'Total return, when measuring performance, is the actual rate of return of an investment or a pool of investments over a given evaluation period. Total return includes interest, capital gains, dividends and distributions realized over a given period of time. Total return accounts for two categories of return: income including interest paid by fixed-income investments, distributions or dividends and capital appreciation, representing the change in the market price of an asset.'

Using this definition on our asset we see for example:- The total return over 5 years of Biogen is -34.5%, which is smaller, thus worse compared to the benchmark SPY (66.6%) in the same period.
- During the last 3 years, the total return, or performance is -2.4%, which is lower, thus worse than the value of 36.1% from the benchmark.

'The compound annual growth rate (CAGR) is a useful measure of growth over multiple time periods. It can be thought of as the growth rate that gets you from the initial investment value to the ending investment value if you assume that the investment has been compounding over the time period.'

Applying this definition to our asset in some examples:- Compared with the benchmark SPY (10.8%) in the period of the last 5 years, the compounded annual growth rate (CAGR) of -8.1% of Biogen is smaller, thus worse.
- Compared with SPY (10.8%) in the period of the last 3 years, the annual return (CAGR) of -0.8% is lower, thus worse.

'Volatility is a rate at which the price of a security increases or decreases for a given set of returns. Volatility is measured by calculating the standard deviation of the annualized returns over a given period of time. It shows the range to which the price of a security may increase or decrease. Volatility measures the risk of a security. It is used in option pricing formula to gauge the fluctuations in the returns of the underlying assets. Volatility indicates the pricing behavior of the security and helps estimate the fluctuations that may happen in a short period of time.'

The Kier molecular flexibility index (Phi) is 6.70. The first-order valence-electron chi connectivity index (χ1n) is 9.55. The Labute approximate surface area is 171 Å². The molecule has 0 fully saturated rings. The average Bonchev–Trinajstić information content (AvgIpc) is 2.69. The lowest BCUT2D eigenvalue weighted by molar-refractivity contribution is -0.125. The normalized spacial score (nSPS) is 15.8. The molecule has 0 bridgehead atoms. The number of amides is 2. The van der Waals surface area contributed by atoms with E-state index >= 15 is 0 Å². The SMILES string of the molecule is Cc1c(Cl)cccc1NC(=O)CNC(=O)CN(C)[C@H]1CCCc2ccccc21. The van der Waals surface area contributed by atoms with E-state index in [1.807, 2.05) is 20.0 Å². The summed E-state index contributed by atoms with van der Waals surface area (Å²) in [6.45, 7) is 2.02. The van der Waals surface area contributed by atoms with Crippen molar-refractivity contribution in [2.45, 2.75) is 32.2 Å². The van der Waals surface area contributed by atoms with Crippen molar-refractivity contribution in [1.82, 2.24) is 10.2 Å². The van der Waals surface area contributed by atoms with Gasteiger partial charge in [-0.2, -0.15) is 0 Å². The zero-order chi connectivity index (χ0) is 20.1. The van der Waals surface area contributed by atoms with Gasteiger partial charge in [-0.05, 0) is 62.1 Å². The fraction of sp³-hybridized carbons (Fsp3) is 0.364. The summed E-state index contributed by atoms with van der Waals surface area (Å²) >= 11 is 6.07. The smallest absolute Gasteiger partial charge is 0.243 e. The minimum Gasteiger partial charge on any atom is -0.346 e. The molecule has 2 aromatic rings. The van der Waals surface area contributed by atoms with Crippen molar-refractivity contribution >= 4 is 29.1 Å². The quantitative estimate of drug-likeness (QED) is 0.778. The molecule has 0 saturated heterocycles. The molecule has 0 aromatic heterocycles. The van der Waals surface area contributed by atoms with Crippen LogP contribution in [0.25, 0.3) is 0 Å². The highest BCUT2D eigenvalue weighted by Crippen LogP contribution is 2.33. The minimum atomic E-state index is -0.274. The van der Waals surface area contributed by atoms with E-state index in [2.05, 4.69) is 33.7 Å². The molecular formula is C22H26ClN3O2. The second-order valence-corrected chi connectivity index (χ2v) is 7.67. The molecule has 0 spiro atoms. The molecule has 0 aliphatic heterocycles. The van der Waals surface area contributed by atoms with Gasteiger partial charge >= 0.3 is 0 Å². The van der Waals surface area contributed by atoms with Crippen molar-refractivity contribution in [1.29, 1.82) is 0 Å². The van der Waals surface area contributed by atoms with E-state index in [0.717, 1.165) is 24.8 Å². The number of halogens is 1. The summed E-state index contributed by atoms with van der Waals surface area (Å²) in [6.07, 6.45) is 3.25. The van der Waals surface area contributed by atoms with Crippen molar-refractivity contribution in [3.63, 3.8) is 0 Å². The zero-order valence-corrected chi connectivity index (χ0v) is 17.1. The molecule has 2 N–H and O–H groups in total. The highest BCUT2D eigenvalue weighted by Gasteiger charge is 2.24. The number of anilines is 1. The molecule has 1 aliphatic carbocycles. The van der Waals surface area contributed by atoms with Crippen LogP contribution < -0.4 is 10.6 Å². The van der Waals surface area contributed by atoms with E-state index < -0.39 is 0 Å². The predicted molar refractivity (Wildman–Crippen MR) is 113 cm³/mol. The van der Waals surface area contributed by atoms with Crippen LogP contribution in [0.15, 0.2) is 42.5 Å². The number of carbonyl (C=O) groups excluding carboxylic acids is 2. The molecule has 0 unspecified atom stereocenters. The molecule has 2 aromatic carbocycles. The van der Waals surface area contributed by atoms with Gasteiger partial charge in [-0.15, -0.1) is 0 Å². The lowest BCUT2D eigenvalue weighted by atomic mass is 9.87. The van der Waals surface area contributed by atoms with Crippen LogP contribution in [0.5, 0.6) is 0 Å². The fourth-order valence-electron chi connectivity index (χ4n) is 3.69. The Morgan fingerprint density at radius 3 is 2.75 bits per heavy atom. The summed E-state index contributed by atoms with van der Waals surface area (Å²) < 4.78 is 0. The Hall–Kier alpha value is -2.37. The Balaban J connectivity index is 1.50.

Which means for our asset as example:- Compared with the benchmark SPY (19%) in the period of the last 5 years, the 30 days standard deviation of 39.7% of Biogen is greater, thus worse.
- Compared with SPY (22%) in the period of the last 3 years, the volatility of 41.9% is larger, thus worse.

'The downside volatility is similar to the volatility, or standard deviation, but only takes losing/negative periods into account.'

Applying this definition to our asset in some examples:- Compared with the benchmark SPY (13.9%) in the period of the last 5 years, the downside deviation of 28.3% of Biogen is greater, thus worse.
- Compared with SPY (16.2%) in the period of the last 3 years, the downside risk of 28.7% is larger, thus worse.

'The Sharpe ratio is the measure of risk-adjusted return of a financial portfolio. Sharpe ratio is a measure of excess portfolio return over the risk-free rate relative to its standard deviation. Normally, the 90-day Treasury bill rate is taken as the proxy for risk-free rate. A portfolio with a higher Sharpe ratio is considered superior relative to its peers. The measure was named after William F Sharpe, a Nobel laureate and professor of finance, emeritus at Stanford University.'

Using this definition on our asset we see for example:- Looking at the ratio of return and volatility (Sharpe) of -0.27 in the last 5 years of Biogen, we see it is relatively lower, thus worse in comparison to the benchmark SPY (0.43)
- Compared with SPY (0.38) in the period of the last 3 years, the ratio of return and volatility (Sharpe) of -0.08 is smaller, thus worse.

'The Sortino ratio, a variation of the Sharpe ratio only factors in the downside, or negative volatility, rather than the total volatility used in calculating the Sharpe ratio. The theory behind the Sortino variation is that upside volatility is a plus for the investment, and it, therefore, should not be included in the risk calculation. Therefore, the Sortino ratio takes upside volatility out of the equation and uses only the downside standard deviation in its calculation instead of the total standard deviation that is used in calculating the Sharpe ratio.'